Juneteenth commemorates the events of June 19, 1865.
This is when Union General Gordon Granger arrived in Galveston, Texas to inform enslaved African Americans that the Civil War had ended, and they were free.
Granger’s news came two months after Confederate General Robert E. Lee surrendered more than two years after President Abraham Lincoln signed the Emancipation Proclamation.
Long celebrated in African American communities — particularly in the South — Juneteenth did not become a federal holiday until 2021, following the deaths of George Floyd, Breonna Taylor, Ahmaud Arbery, and other Black Americans as well as nationwide protests against police brutality.
Please understand that to me “Black Lives Matter” is more than a march, a trend or a saying on a t-shirt. “Black Freedom Matters,” and standing up against “Black on Black Crime matters.”
Juneteenth is an opportunity for all freedom-loving people to commemorate this historical day, to remember its heroes and “sheroes,” and to honor their gains, to mourn their losses, and to learn from both.
It is proper that we take a day out of each year to honor our greatest social movement. It is proper that we remember the business that remains unfinished from that movement, to contemplate emancipation as a process and not an event.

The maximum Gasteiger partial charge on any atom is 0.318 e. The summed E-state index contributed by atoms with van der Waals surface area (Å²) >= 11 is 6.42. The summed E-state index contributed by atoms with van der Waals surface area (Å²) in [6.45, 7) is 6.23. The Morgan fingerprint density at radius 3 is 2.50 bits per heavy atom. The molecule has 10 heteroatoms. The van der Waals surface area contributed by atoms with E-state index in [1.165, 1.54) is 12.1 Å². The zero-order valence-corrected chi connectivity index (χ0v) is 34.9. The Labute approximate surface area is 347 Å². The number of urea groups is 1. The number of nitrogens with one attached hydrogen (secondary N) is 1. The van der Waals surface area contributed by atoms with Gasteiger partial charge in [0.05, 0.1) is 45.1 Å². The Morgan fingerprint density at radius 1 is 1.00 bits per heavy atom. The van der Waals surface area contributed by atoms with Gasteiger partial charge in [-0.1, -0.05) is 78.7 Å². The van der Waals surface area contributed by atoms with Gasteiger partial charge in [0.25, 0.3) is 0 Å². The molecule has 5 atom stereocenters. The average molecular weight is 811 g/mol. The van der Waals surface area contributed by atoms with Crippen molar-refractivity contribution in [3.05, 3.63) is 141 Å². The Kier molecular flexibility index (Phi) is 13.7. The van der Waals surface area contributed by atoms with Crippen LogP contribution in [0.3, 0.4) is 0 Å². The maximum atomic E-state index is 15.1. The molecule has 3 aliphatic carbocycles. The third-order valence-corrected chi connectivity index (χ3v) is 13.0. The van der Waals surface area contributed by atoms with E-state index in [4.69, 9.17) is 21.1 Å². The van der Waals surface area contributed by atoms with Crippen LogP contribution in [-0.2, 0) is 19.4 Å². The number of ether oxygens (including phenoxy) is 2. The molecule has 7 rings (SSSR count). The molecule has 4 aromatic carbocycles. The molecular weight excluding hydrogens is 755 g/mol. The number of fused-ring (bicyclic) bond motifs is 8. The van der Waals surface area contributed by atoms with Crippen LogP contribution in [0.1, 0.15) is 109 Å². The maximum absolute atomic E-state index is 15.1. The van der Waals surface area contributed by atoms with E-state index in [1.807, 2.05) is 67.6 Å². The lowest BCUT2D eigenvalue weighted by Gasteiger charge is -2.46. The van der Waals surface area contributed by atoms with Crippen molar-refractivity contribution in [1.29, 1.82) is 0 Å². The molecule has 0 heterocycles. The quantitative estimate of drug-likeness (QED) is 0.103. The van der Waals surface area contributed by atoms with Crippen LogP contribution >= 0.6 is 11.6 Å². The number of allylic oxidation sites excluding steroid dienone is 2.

So, as a community, let’s learn to love each other more, protect each other, honor our forefathers and mothers for the ultimate sacrifice. So yes, Black Lives Matter and freedom matters as well!
The African flag’s colors each have symbolic meaning. Red stands for blood — both the blood shed by Africans who died in their fight for liberation and the shared blood of the African people. Black represents, well, Black people, and Green is a symbol of growth and the natural fertility of Africa.
Let us remember the blood that was shed for Black freedom, the strong and courageous Black men and women who were enslaved, beaten, sold and died for equal rights and liberation.
Below are my five favorite quotes by Nelson Mandela that inspire and instill strength within ourselves and community.
Let’s change this world together remembering Juneteenth.